... the lands now or hereafter constituting the Forest 
Preserve shall be forever kept as wild forest lands ...
With these words, written by the New York State Legislature in 1885, the Adirondack Forest Preserve was born. Nine years later, the Adirondacks became the first and only wild land preserve in the United States to gain constitutional protection when New York's voters approved the inclusion of Article VII, Section 7, the "forever wild" clause, into the state Constitution. Today, at 6 million acres and larger than Yellowstone, Yosemite, Grand Canyon, Great Smoky, and Everglades National Parks combined, the Adirondack Park and Forest Preserve is the largest park in the nation outside of Alaska.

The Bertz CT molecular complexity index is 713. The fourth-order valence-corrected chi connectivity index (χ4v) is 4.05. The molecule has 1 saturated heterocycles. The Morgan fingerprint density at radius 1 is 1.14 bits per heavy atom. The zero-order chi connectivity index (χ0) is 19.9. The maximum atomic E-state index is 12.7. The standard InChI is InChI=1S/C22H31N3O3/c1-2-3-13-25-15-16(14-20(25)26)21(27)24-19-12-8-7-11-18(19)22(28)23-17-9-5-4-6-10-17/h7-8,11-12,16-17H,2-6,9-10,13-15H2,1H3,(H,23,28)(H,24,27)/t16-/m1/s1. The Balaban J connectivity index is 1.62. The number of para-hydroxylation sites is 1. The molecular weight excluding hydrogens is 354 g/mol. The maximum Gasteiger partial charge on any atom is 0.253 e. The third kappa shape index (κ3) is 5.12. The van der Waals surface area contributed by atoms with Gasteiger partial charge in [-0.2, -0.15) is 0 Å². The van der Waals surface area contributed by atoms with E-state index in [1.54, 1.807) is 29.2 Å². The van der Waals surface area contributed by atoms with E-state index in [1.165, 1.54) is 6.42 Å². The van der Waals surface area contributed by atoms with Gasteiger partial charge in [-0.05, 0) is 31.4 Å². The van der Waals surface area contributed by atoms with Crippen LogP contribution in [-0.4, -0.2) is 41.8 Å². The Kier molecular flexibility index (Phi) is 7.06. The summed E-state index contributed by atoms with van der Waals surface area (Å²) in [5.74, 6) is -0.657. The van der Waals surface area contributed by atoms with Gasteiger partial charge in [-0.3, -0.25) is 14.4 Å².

In the pages that follow we will explore the people, places, sights, and history that make the Adirondack region one of the most unique in the world. Please use the links to the left to navigate, and enjoy your visit!!
(If you don't see any links, please click here)

For best results, please be sure your screen resolution is set to at least 800x600 at 16-bit color. Some pages may not appear correctly at lower resolutions, and the photos will look far better at higher color!
Important news to High Peaks users: As of April 1, 2000, the High Peaks Unit Management Plan is in effect. A summary of the changes is available.

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© 1998-2000 Greg Smith. Last updated: April 12, 2000